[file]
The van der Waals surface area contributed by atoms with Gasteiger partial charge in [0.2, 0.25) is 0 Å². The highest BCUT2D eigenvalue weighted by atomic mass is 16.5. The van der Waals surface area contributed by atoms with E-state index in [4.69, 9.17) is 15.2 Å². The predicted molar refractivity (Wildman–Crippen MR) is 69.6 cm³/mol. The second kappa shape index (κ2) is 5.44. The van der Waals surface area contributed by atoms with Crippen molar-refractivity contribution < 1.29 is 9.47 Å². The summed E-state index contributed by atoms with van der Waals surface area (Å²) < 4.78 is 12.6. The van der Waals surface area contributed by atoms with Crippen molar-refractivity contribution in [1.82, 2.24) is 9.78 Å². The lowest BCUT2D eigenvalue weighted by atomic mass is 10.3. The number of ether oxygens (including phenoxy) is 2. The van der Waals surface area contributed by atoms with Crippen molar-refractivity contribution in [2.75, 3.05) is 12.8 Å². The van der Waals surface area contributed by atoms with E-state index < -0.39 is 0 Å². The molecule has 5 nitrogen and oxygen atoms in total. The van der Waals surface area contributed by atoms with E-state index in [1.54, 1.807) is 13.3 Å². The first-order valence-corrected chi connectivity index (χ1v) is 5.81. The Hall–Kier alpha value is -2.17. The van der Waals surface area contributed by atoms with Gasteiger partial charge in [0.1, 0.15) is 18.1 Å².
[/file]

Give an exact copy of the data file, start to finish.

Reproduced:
The van der Waals surface area contributed by atoms with Gasteiger partial charge in [0.2, 0.25) is 0 Å². The highest BCUT2D eigenvalue weighted by atomic mass is 16.5. The van der Waals surface area contributed by atoms with E-state index in [4.69, 9.17) is 15.2 Å². The predicted molar refractivity (Wildman–Crippen MR) is 69.6 cm³/mol. The second kappa shape index (κ2) is 5.44. The van der Waals surface area contributed by atoms with Crippen molar-refractivity contribution < 1.29 is 9.47 Å². The summed E-state index contributed by atoms with van der Waals surface area (Å²) < 4.78 is 12.6. The van der Waals surface area contributed by atoms with Crippen molar-refractivity contribution in [1.82, 2.24) is 9.78 Å². The lowest BCUT2D eigenvalue weighted by atomic mass is 10.3. The number of ether oxygens (including phenoxy) is 2. The van der Waals surface area contributed by atoms with Crippen molar-refractivity contribution in [2.75, 3.05) is 12.8 Å². The van der Waals surface area contributed by atoms with E-state index < -0.39 is 0 Å². The molecule has 5 nitrogen and oxygen atoms in total. The van der Waals surface area contributed by atoms with E-state index in [1.54, 1.807) is 13.3 Å². The first-order valence-corrected chi connectivity index (χ1v) is 5.81. The Hall–Kier alpha value is -2.17. The van der Waals surface area contributed by atoms with Gasteiger partial charge in [0.1, 0.15) is 18.1 Å².